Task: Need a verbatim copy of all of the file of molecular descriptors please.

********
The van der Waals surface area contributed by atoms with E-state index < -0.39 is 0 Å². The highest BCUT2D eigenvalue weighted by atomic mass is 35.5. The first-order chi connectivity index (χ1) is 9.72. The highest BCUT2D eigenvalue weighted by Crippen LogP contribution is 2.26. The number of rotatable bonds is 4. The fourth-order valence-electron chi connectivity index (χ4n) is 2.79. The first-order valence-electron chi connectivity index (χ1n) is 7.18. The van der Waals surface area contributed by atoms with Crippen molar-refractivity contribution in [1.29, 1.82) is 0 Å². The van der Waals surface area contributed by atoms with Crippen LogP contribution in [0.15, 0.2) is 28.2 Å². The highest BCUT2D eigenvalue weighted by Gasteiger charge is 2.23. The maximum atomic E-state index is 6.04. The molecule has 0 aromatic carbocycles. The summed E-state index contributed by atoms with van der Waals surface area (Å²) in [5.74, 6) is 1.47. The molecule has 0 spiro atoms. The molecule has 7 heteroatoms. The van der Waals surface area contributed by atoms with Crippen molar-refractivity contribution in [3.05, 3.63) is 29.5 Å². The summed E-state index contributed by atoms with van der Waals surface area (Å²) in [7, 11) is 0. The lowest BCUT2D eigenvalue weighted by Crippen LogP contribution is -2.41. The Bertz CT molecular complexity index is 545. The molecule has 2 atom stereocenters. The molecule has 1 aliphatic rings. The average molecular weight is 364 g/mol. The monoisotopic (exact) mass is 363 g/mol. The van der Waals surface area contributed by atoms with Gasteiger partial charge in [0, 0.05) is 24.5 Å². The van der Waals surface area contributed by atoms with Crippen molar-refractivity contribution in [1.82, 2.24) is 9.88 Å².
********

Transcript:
The van der Waals surface area contributed by atoms with E-state index < -0.39 is 0 Å². The highest BCUT2D eigenvalue weighted by atomic mass is 35.5. The first-order chi connectivity index (χ1) is 9.72. The highest BCUT2D eigenvalue weighted by Crippen LogP contribution is 2.26. The number of rotatable bonds is 4. The fourth-order valence-electron chi connectivity index (χ4n) is 2.79. The first-order valence-electron chi connectivity index (χ1n) is 7.18. The van der Waals surface area contributed by atoms with Crippen molar-refractivity contribution in [1.29, 1.82) is 0 Å². The van der Waals surface area contributed by atoms with Crippen LogP contribution in [0.15, 0.2) is 28.2 Å². The highest BCUT2D eigenvalue weighted by Gasteiger charge is 2.23. The maximum atomic E-state index is 6.04. The molecule has 0 aromatic carbocycles. The summed E-state index contributed by atoms with van der Waals surface area (Å²) in [5.74, 6) is 1.47. The molecule has 0 spiro atoms. The molecule has 7 heteroatoms. The van der Waals surface area contributed by atoms with Crippen molar-refractivity contribution in [3.05, 3.63) is 29.5 Å². The summed E-state index contributed by atoms with van der Waals surface area (Å²) in [7, 11) is 0. The lowest BCUT2D eigenvalue weighted by Crippen LogP contribution is -2.41. The Bertz CT molecular complexity index is 545. The molecule has 2 atom stereocenters. The molecule has 1 aliphatic rings. The average molecular weight is 364 g/mol. The monoisotopic (exact) mass is 363 g/mol. The van der Waals surface area contributed by atoms with Gasteiger partial charge in [0, 0.05) is 24.5 Å². The van der Waals surface area contributed by atoms with Crippen molar-refractivity contribution in [1.82, 2.24) is 9.88 Å².